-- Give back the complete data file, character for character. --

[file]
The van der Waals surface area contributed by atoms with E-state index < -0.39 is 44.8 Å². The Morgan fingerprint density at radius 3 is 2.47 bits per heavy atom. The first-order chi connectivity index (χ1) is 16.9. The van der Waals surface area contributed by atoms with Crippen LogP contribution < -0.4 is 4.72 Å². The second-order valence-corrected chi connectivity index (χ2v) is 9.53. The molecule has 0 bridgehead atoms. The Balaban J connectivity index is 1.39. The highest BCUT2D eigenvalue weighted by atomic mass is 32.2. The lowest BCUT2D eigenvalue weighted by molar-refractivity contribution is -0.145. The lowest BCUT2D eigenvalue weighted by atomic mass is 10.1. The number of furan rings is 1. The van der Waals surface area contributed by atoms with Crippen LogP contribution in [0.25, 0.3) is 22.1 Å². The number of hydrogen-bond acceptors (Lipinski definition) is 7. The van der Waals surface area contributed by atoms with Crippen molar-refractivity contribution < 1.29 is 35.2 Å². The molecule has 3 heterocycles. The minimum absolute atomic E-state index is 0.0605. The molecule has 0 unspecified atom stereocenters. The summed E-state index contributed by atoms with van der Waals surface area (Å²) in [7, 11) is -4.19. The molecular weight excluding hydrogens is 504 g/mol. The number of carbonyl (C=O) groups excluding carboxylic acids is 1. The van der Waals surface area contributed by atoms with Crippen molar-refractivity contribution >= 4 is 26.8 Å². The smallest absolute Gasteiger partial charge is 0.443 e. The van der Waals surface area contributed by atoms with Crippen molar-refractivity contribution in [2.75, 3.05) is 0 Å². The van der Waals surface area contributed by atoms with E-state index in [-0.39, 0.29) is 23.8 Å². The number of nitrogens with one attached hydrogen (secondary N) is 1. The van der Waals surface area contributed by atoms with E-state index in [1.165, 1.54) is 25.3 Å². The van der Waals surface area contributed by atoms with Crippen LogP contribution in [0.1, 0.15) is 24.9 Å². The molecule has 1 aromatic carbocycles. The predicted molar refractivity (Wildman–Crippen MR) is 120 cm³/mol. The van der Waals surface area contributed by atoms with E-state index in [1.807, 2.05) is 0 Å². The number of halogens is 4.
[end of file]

The van der Waals surface area contributed by atoms with E-state index < -0.39 is 44.8 Å². The Morgan fingerprint density at radius 3 is 2.47 bits per heavy atom. The first-order chi connectivity index (χ1) is 16.9. The van der Waals surface area contributed by atoms with Crippen LogP contribution < -0.4 is 4.72 Å². The second-order valence-corrected chi connectivity index (χ2v) is 9.53. The molecule has 0 bridgehead atoms. The Balaban J connectivity index is 1.39. The highest BCUT2D eigenvalue weighted by atomic mass is 32.2. The lowest BCUT2D eigenvalue weighted by molar-refractivity contribution is -0.145. The lowest BCUT2D eigenvalue weighted by atomic mass is 10.1. The number of furan rings is 1. The van der Waals surface area contributed by atoms with Crippen LogP contribution in [0.25, 0.3) is 22.1 Å². The number of hydrogen-bond acceptors (Lipinski definition) is 7. The van der Waals surface area contributed by atoms with Crippen molar-refractivity contribution < 1.29 is 35.2 Å². The molecule has 3 heterocycles. The minimum absolute atomic E-state index is 0.0605. The molecule has 0 unspecified atom stereocenters. The summed E-state index contributed by atoms with van der Waals surface area (Å²) in [7, 11) is -4.19. The molecular weight excluding hydrogens is 504 g/mol. The number of carbonyl (C=O) groups excluding carboxylic acids is 1. The van der Waals surface area contributed by atoms with Crippen molar-refractivity contribution >= 4 is 26.8 Å². The smallest absolute Gasteiger partial charge is 0.443 e. The van der Waals surface area contributed by atoms with Crippen molar-refractivity contribution in [2.75, 3.05) is 0 Å². The van der Waals surface area contributed by atoms with E-state index in [-0.39, 0.29) is 23.8 Å². The number of nitrogens with one attached hydrogen (secondary N) is 1. The van der Waals surface area contributed by atoms with E-state index in [1.165, 1.54) is 25.3 Å². The van der Waals surface area contributed by atoms with Crippen LogP contribution in [0.1, 0.15) is 24.9 Å². The molecule has 1 aromatic carbocycles. The predicted molar refractivity (Wildman–Crippen MR) is 120 cm³/mol. The van der Waals surface area contributed by atoms with E-state index in [1.807, 2.05) is 0 Å². The number of halogens is 4.